The Three Selves
by Prof. M. Habib-ur-Rehman, M.A., Model Town, Lahore
The Light (Pakistan), 1st/8th August 1977 Issue (Vol. 57, Nos. 29–30, pp. 5–6)
There are three selves in man: firstly, he has a lower or baser self, secondly, he possesses a self-accusing self, and thirdly he owns a nobler self. Accordingly, men are divided into three categories.
Those people who disbelieve in God, or do not regard Him as the Supreme Being, or deviate from His teachings, are guided by the base self. Man is created weak, therefore, he urgently needs help for the realisation of his aims, projects and aspirations. The misguided people fall an easy prey to Satan. They, out of their eclipsed minds, invent idols and worship them. They are wholly and solely under the control of the devil who carries them poles apart from the right path. Since these idol worshippers do not believe in God and His commands, they are tossed about by their lower self—and commit odious sins and infamous crimes. Various apostles and messengers of God, in every age and clime, warned these idol worshippers of their devilish deeds, but worldly pleasures and sensual desires shaded their judgements. Satan wafts them on the wave of their passions by unholy paths, so their souls are completely darkened by evil deeds. The tribe of Noah grew disdainfully proud and persisted in their wickedness. So they were drowned and sent to Hell. The tribes of Thamud and ‘Ad were killed by furious blasts and roaring winds. Emperor Pharaoh and his followers were doomed to Hell by drowning in the waters of the river Nile.
There are Christians who do not believe in one God, but have coined three deities—God, Son and the Holy Ghost. Those who have gone astray and misinterpret Allah’s teachings, will meet their reckoning on the Day of Resurrection. All these are the disciples of Satan and will be cast into the flames of Hell-fire.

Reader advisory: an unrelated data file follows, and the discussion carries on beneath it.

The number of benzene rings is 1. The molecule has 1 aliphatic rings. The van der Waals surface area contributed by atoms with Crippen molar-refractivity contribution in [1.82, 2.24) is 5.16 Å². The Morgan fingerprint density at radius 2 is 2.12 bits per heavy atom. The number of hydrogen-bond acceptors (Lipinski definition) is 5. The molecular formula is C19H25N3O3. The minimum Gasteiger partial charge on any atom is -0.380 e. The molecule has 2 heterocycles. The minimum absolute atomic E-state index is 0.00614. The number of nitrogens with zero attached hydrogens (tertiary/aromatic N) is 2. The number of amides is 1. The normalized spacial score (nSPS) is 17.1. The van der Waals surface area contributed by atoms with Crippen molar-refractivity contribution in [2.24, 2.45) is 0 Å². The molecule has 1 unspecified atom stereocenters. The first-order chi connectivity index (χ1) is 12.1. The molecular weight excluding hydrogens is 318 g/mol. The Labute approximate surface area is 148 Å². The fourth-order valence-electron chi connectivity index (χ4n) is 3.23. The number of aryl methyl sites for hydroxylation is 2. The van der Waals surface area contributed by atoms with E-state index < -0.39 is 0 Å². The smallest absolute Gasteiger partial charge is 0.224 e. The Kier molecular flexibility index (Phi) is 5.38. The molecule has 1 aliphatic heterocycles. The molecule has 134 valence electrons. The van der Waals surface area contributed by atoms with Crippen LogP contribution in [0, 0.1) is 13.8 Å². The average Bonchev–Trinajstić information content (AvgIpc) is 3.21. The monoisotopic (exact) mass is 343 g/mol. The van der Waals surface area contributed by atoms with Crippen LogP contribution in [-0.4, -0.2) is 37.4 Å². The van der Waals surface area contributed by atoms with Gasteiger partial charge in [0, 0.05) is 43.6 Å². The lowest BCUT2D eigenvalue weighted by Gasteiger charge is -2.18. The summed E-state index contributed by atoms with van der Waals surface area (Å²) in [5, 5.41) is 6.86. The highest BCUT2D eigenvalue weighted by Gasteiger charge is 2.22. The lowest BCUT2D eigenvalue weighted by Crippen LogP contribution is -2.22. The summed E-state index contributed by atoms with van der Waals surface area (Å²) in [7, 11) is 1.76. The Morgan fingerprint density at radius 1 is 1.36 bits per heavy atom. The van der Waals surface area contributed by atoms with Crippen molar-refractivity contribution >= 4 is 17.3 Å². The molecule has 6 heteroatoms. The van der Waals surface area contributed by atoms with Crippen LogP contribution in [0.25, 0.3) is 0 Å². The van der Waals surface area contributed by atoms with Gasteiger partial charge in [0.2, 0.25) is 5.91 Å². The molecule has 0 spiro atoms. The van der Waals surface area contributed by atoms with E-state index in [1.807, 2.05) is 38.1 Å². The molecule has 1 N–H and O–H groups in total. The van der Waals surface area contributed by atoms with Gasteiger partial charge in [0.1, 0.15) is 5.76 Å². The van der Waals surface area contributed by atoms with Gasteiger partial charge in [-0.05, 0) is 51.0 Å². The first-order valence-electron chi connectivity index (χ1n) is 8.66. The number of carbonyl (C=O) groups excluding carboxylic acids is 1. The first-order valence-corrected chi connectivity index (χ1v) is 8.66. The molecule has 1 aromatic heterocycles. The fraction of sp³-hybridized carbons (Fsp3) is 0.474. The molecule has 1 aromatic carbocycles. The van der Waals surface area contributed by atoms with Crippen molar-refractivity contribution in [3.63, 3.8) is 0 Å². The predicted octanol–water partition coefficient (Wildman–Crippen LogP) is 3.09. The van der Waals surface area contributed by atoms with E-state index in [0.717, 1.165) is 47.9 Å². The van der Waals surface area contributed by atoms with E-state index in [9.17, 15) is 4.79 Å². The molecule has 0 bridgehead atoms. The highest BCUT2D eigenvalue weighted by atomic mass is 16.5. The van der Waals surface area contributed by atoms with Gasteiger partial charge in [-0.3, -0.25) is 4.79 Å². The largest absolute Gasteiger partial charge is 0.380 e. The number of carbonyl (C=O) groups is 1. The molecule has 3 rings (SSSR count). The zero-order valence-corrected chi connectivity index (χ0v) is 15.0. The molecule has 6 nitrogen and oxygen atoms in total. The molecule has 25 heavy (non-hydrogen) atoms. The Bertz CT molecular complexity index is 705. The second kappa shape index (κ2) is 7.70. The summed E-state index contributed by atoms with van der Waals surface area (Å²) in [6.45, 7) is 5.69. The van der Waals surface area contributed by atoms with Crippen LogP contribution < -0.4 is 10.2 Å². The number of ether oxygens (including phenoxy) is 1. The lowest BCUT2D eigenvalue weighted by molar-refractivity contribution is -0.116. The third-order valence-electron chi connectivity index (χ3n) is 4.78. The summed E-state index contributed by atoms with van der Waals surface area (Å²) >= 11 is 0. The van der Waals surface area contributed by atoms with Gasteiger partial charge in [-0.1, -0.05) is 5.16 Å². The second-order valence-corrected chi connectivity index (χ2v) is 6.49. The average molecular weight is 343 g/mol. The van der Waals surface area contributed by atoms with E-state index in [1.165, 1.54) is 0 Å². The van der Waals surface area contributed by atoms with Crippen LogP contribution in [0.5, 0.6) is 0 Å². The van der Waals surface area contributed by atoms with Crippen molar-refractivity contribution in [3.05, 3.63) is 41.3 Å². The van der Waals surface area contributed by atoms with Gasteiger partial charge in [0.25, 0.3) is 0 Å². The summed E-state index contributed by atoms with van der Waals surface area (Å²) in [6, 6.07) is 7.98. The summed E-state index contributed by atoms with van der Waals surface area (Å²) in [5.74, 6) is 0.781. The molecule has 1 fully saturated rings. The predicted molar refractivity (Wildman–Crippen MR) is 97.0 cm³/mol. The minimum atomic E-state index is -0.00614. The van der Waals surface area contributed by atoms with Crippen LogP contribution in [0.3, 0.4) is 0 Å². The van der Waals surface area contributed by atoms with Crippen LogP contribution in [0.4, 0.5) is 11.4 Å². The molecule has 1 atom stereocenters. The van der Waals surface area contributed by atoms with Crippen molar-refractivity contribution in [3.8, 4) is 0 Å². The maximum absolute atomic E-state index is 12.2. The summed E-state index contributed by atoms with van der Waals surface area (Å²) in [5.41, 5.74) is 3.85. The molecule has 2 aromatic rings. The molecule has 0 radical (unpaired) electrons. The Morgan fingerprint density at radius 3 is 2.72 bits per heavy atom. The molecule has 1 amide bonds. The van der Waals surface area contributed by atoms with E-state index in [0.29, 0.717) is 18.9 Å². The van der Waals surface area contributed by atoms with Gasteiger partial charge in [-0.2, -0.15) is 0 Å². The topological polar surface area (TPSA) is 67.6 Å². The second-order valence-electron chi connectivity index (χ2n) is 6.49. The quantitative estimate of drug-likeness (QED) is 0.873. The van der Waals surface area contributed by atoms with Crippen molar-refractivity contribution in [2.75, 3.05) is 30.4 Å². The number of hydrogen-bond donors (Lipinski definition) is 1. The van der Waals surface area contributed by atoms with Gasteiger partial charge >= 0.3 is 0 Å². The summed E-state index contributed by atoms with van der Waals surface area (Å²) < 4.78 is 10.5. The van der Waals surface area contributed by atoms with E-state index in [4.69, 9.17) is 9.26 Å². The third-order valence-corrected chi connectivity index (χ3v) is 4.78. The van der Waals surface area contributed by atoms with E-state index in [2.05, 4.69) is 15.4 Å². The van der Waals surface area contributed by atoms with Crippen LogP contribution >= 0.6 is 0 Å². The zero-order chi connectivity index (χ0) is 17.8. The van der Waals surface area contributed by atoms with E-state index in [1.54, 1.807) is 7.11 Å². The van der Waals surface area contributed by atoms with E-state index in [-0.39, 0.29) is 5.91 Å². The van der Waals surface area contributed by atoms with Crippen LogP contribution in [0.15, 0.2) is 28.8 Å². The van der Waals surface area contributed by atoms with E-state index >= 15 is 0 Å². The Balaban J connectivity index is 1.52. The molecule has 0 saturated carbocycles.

The people with a self-accusing self—sometimes ‘toss on the thorny bed of pain’. They commit sins and feel repentance; they accuse themselves for their misdeeds and pray to God, for the remission of their crimes. Again these fickle-minded people indulge in frivolities while their souls accuse them. Occasionally they lie prostrate before Allah believing in His boundless mercies to forgive them: they are called unwilling sinners. There is some hope for their salvation in the life hereafter. The people who have sympathy for the poor, as far as possible, do good deeds, believe in one God fall within this category. They are slack or niggardly in the performance of their religious duties, but fear God and make amends for a wrong done. Hatim Tai, though not a Muslim, persistently helped the poor with money. He was sedulously generous and kind, Pharaoh’s wife was another example of the self-accusing self. She looked down with contempt upon her husband’s actions and believed in Moses’s God.
The third category consists of those persons who possess nobler-self. They assiduously pray to God, do charitable deeds, abstain from doing harm to man. They glorify to the best of their efforts, help the poor and down-trodden people and spare no efforts in mitigating human misery, poverty and disease. They always crave God’s forgiveness, obey their Lord, seek His protection and pine for His blessings. Piety and righteousness are their guiding principles. They believe in all His prophets, His angels and His books. Some of these people are dynamic in their beliefs and actively pursue the tenets of their Lord. They are not merely preachers, but put into practice all the moral principles and God’s commands.
Fear of God ultimately fuses into love for their Creator. The higher the fervour of love, the more elevated the spiritual status of the soul. Thus the nobler self is sublimed and exalted into a saint, entitled in an eminent degree to the veneration of God.